In 2020, the murder of George Floyd by a police officer in Minneapolis prompted a national call for racial justice and confronting systemic inequality in U.S. institutions and policies. In response, the Biden-Harris administration has issued a directive requiring federal agencies to identify barriers to racial equity and to put in place plans to address them. This new policy could have far-reaching implications for U.S. conflict resolution and development programs, which will need to become more participatory and inclusive—particularly in fragile states, where aid delivery tends to be top down.

The Global Fragility Act and U.S. Strategy on Women, Peace and Security offer tools for realizing these goals and build upon decades of lessons learned from research and programming in the field. But important questions remain if a new approach consistent with principles of diversity, equity and inclusion (DEI) is to be operationalized. What should the role of local stakeholders and beneficiaries be in establishing DEI principles and evaluating program impact? And what are the hurdles to bringing these more inclusive approaches to scale?  

On March 18, USIP and the Heller School for Social Policy and Management at Brandeis University hosted a timely discussion on how applying the principles of diversity, equity, and inclusion can contribute to more effective U.S. peace and development programs around the world. Panelists considered efforts to meaningfully engage marginalized or underrepresented groups such as women, youth, and social movement actors to support locally driven peacebuilding.

Continue the conversation on Twitter with #DEI4Peace.

Speakers

Corinne Graff, introductory remarks 
Senior Advisor, Conflict Prevention and Fragility, U.S. Institute of Peace

Susanna Campbell
Assistant Professor, School of International Service, American University

Rosa Emilia Salamanca 
Executive Director, Corporación de Investigación y Acción Social y Económica (CIASE) in Colombia

Jennifer Hawkins
Senior Women, Peace, and Security Advisor, U.S. Agency for International Development

Joseph Sany
Vice President, Africa Center, U.S. Institute of Peace

Pamina Firchow, moderator
Associate Professor of Conflict Resolution and Coexistence, Brandeis University 

Related Publications

Countering Coups: In Africa, Use Investment to Build Rule of Law

Countering Coups: In Africa, Use Investment to Build Rule of Law

Wednesday, April 20, 2022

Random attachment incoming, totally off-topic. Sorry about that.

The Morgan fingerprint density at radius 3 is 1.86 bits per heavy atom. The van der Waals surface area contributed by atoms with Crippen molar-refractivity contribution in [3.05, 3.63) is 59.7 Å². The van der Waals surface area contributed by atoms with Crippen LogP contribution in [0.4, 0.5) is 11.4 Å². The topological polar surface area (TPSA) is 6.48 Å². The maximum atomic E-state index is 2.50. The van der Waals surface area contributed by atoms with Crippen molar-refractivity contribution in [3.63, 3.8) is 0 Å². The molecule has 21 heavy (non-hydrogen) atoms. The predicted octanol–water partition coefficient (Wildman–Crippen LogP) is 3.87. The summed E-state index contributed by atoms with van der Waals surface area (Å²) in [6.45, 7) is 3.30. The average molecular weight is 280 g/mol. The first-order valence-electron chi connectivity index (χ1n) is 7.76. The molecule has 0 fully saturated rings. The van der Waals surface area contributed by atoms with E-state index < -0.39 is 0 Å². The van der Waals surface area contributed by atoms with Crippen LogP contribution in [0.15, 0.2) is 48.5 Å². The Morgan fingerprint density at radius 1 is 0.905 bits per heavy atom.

By: Joseph Sany, Ph.D.;  Thomas P. Sheehy

Policymakers are urgently seeking ways to reverse the erosion of democracy in fragile states exemplified by the past year’s surge in military coups in and around Africa’s Sahel region. To halt this decline, it’s vital to listen to African voices urging that international partners make the most of a powerful pro-democracy tool: increased foreign investment built upon the rule of law.

Type: Analysis and Commentary

Democracy & GovernanceFragility & ResilienceGlobal Policy

Implementing the Global Fragility Act: What Comes Next?

Implementing the Global Fragility Act: What Comes Next?

Thursday, April 7, 2022

By: Susanna Campbell;  Corinne Graff, Ph.D.

Amid the ongoing crisis in Ukraine, the Biden-Harris administration has quietly released a new policy that commits the United States to do more to “interrupt potential pathways to conflict” and reduce threats before they arrive on our shores. This new initiative comes at a difficult time for the United States and the world, given the full-blown crises that require the international community’s urgent attention, from COVID-19 to the climate crisis. Still, it represents an unprecedented and promising commitment at the highest levels of our government to apply the important lessons learned from decades of U.S. involvement in conflicts in Afghanistan, Iraq and elsewhere.

Type: Analysis and Commentary

Conflict Analysis & PreventionFragility & Resilience

A New U.S. Plan to Avert Wider Conflicts in West Africa

A New U.S. Plan to Avert Wider Conflicts in West Africa

Thursday, April 7, 2022

By: Ambassador Terence P. McCulley;  Oge Onubogu

The United States is setting a new priority on building peace in five West African nations threatened by domestic crises and by violence that is spreading from the neighboring Sahel region. The White House named those countries among others in which to launch a new U.S. strategy to prevent violent conflicts in unstable regions. This choice signaled that stability in coastal West Africa is a vital U.S. interest — and that these five countries, while in varied stages of building democracies, can strengthen democracy and stability with more focused, long-term U.S. support. A broad consultation of scholarly and policy experts on coastal West Africa is buttressing that idea.

Type: Analysis and Commentary

Fragility & Resilience

The New U.S. Plan to Stabilize Conflicts: The Case of Libya

The New U.S. Plan to Stabilize Conflicts: The Case of Libya

Wednesday, April 6, 2022

By: Dr. Elie Abouaoun;  Thomas M. Hill

Almost 11 years after ousting the dictatorship of Muammar Qaddafi, Libya remains a largely ungoverned land divided among warlord-led factions that fight with support from rival foreign countries. Libya’s instability resonates widely, permitting the trafficking of weapons to the Sahel and migrants to Europe. Repeated peace efforts have failed to help Libyans form a unified national government, yet Libyans continue to show the capacity to overcome communal divisions and build peace at local levels. That demonstrated capacity offers an opportunity that can be expanded by the U.S. government’s decision, under its Global Fragility Strategy, to direct a new peacebuilding effort toward Libya.

Type: Analysis and Commentary

Fragility & Resilience

View All Publications